Depending on the size of the target, radiosurgery delivered in one singe fraction might not always be the treatment of choice despite of its undoubtable radiobiological advantages because of the constraints to be imposed by the organs at risk (OARs). The development of the new generation of the GK device with a frameless immobilization system has not only increased the comfort of the patient by removing the stereotactic frame but has also opened the possibility to perform fractionated treatments adding therefore up to the treatment techniques options for delivering fractionated radiotherapy to glioma patients. This new opportunity, however, brings in addition to the incontestable advantages a reason of concern regarding the potential patient movement within the mask frame, as for linac-based radiosurgery, and hence target displacement relative to the planning position. Limited information is available regarding the extent of movement and therefore a recent study was initiated by the main applicant and her collaborators together with the GK unit at the Radiation Oncology department, Princess Alexandra Hospital, Brisbane, Australia, aiming at finding the uncertainties in target localization.
These errors and uncertainties in the definition and the position of the target might adversely affect the treatment outcome and therefore need to be addressed whether the treatment is to be performed with the GK or with the linac-based equipment. The present research proposal aims towards taking advantage of the knowledge regarding these uncertainties by using them as input for personalised probabilistic planning aiming at delivering robust dose distributions.
The overall aim of this project is therefore to increase the probability of controlling the tumour for high-grade gliomas by taking into account through probabilistic planning several key factors in stereotactic radiotherapy: the uncertainties in target extent for tumours of infiltrative character and of the uncertainties in target position during the delivery of the treatment.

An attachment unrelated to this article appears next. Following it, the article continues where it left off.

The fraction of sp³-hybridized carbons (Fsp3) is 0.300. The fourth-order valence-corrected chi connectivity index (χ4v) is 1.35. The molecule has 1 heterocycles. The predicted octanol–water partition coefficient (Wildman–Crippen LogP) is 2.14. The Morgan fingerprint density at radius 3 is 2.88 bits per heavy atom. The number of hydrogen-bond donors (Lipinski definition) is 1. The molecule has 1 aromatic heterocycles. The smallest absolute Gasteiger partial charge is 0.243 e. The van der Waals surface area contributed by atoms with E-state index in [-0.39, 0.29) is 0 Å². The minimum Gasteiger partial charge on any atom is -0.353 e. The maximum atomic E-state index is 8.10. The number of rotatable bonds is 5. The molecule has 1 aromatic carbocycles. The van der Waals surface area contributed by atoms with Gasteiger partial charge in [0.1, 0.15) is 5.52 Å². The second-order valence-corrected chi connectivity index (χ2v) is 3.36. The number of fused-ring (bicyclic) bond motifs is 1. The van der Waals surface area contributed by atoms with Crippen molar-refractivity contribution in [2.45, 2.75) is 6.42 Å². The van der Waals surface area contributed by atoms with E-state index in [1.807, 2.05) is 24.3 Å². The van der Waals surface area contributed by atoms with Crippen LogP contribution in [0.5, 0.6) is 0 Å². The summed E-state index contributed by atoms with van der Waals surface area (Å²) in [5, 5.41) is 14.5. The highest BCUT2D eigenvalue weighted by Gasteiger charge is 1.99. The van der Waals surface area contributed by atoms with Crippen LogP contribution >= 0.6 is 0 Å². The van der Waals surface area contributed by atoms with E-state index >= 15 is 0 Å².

|The idea of creating an in silico testbed for radiotherapy based on a virtual tumour model that would account for the main tumour microenvironmental features known to be related to the outcome of radiotherapy integrated into a treatment planning and optimisation system has a very high novelty factor, as, to the best of knowledge of the applicant, it has never been presented. The in silico investigation is extremely important as it could help designing clinical trials aiming at optimising the patient selection for different forms of radiotherapy and hence maximising the benefit for the patients by in silico assessing the relative clinical effectiveness of proton or ion radiotherapy compared to the common practice involving photon therapy,
The theoretical modelling of an in silico tumour has also the potential to identify fast the relative importance of the factors that determine the response to treatment and hence help designing the clinical trials, before or even without lengthy and costly experimental studies in animal models. Currently, many pre-clinical studies are carried out on animals on which tumours are induced and allowed to develop. An ethical question regarding the use of animals in (chemo)radiotherapy research therefore arises and consequently alternative solutions to animal experiments should always be sought. This Replacement principle of modern research has been specified together with Reduction and Refinement in the Directive 2010/63/EU on the protection of animals used for scientific purposes. In the era of virtual reality, tumour models created in silico have the potential to allow the progress in research minimising at the same time the use of animals for experiments, thus fulfilling the recommendations of Directive 2010/63/EU.